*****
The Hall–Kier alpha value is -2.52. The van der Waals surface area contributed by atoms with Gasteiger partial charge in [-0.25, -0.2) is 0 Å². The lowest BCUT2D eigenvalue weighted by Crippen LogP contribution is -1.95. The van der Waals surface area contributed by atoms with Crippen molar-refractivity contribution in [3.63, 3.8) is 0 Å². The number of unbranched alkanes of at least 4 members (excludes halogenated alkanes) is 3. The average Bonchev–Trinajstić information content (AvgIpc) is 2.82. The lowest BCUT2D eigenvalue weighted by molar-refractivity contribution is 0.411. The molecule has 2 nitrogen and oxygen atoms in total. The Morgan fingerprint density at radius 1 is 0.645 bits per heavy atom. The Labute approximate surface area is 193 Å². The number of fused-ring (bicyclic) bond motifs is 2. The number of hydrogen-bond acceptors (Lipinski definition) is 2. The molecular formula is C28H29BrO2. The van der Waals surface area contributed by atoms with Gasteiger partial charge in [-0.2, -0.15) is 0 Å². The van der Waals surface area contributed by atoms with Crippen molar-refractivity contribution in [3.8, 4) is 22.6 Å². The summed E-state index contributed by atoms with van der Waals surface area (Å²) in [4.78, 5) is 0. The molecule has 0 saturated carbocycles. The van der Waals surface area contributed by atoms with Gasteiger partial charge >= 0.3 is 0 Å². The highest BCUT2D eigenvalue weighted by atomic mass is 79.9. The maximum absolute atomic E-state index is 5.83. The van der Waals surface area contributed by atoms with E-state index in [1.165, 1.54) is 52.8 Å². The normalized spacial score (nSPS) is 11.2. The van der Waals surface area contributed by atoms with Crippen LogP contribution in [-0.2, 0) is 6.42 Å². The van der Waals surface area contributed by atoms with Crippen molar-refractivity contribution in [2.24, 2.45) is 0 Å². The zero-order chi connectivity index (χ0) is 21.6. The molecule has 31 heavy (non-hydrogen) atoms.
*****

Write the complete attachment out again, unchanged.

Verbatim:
The Hall–Kier alpha value is -2.52. The van der Waals surface area contributed by atoms with Gasteiger partial charge in [-0.25, -0.2) is 0 Å². The lowest BCUT2D eigenvalue weighted by Crippen LogP contribution is -1.95. The van der Waals surface area contributed by atoms with Crippen molar-refractivity contribution in [3.63, 3.8) is 0 Å². The number of unbranched alkanes of at least 4 members (excludes halogenated alkanes) is 3. The average Bonchev–Trinajstić information content (AvgIpc) is 2.82. The lowest BCUT2D eigenvalue weighted by molar-refractivity contribution is 0.411. The molecule has 2 nitrogen and oxygen atoms in total. The Morgan fingerprint density at radius 1 is 0.645 bits per heavy atom. The Labute approximate surface area is 193 Å². The number of fused-ring (bicyclic) bond motifs is 2. The number of hydrogen-bond acceptors (Lipinski definition) is 2. The molecular formula is C28H29BrO2. The van der Waals surface area contributed by atoms with Gasteiger partial charge in [-0.2, -0.15) is 0 Å². The van der Waals surface area contributed by atoms with Crippen molar-refractivity contribution in [3.8, 4) is 22.6 Å². The summed E-state index contributed by atoms with van der Waals surface area (Å²) in [4.78, 5) is 0. The molecule has 0 saturated carbocycles. The van der Waals surface area contributed by atoms with Gasteiger partial charge >= 0.3 is 0 Å². The highest BCUT2D eigenvalue weighted by atomic mass is 79.9. The maximum absolute atomic E-state index is 5.83. The van der Waals surface area contributed by atoms with E-state index in [1.165, 1.54) is 52.8 Å². The normalized spacial score (nSPS) is 11.2. The van der Waals surface area contributed by atoms with Crippen LogP contribution in [-0.2, 0) is 6.42 Å². The van der Waals surface area contributed by atoms with Crippen molar-refractivity contribution in [2.24, 2.45) is 0 Å². The zero-order chi connectivity index (χ0) is 21.6. The molecule has 31 heavy (non-hydrogen) atoms.